The Chairman of the Oklahoma Republican Party has doubled down on his previous comparison of unvaccinated people to Holocaust victims which he made as part of a fundraiser advert.
In a Facebook post on the Oklahoma Republican Party page last Friday, Party Chairman John R. Bennett posted a link to a fundraiser accompanied by an image of a yellow star that resembled those which were forced upon Jews during the Holocaust.
The star had the word “Unvaccinated” written on it, along with “2020-ID-No V-123-666” and an image of a microchip. This was accompanied by the caption: “Limited access to travel with their State, Province or Territory. The bearer may not fly, cannot enter a pub, restaurant, club or theatre. Has limited access to either work, buy and sell goods or have access to services and healthcare. WAKE UP PEOPLE – is this sounding familiar?”
Below the image of the yellow star were the words: “Those who don’t KNOW history, are DOOMED to repeat it.”
Top Oklahoma Republicans, including Governor Kevin Stitt, Lieutenant Governor Matt Pinnell, U.S. Senators Jim Inhofe and James Lankford, U.S. Representative Markwayne Mullin, Senate President Pro Tempore Greg Treat, R-Oklahoma City, and House Speaker Charles McCall, R-Atoka, released a joint statement condemning the post.
The statement read: “It is irresponsible and wrong to compare an effective vaccine — developed by President Trump’s Operation Warp Speed — to the horrors of the Holocaust. People should have the liberty to choose if they take the vaccine, but we should never compare the unvaccinated to the victims of the Holocaust.”
However, in a nearly seven-minute-long video posted to the Facebook page of the Oklahoma Republican Party on Sunday, Mr Bennett defended his actions. He said: “The Star of David, when they put that on the Jews, they weren’t sending them directly to the gas chambers…this was leading up to that. They’d give them a star to put on them. They couldn’t go to the grocery store, they couldn’t go out in public, they couldn’t do anything without having that star on their shirt. Take away the star and add a vaccine passport.”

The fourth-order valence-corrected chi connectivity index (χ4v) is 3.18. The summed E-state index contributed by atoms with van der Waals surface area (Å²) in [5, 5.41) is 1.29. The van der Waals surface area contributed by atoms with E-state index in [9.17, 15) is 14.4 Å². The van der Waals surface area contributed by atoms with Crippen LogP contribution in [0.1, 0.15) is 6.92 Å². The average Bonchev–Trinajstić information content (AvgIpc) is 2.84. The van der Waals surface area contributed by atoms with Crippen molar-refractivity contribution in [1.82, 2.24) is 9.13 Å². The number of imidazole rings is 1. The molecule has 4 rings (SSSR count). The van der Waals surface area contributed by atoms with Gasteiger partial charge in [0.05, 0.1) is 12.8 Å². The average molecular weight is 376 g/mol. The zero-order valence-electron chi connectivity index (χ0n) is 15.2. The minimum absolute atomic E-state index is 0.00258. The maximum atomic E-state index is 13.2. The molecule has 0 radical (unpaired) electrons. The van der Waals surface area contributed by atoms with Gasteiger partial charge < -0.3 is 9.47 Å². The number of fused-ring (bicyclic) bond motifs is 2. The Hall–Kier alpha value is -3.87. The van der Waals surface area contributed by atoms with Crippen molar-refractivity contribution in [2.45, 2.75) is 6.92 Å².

He added: “If we don’t do something now, it’s going to end in the same exact result as we saw when nobody stood up whenever the Jews were told that they had to wear that star. So instead of supporting liberty and freedom here in Oklahoma, they said I shouldn’t have referenced that star. Well, it’s not about the star. What it’s about is a totalitarian government pushing communist agenda…and forcing people against their own liberties to get this vaccine.”
In April, a Kentucky rabbi criticised the state’s Libertarian Party after it also compared vaccine passports to the yellow stars which Jews were forced to wear by the Nazis during the Holocaust.
Anti-lockdown and anti-vaccination networks have become known as hotbeds of antisemitic conspiracy theories and tropes.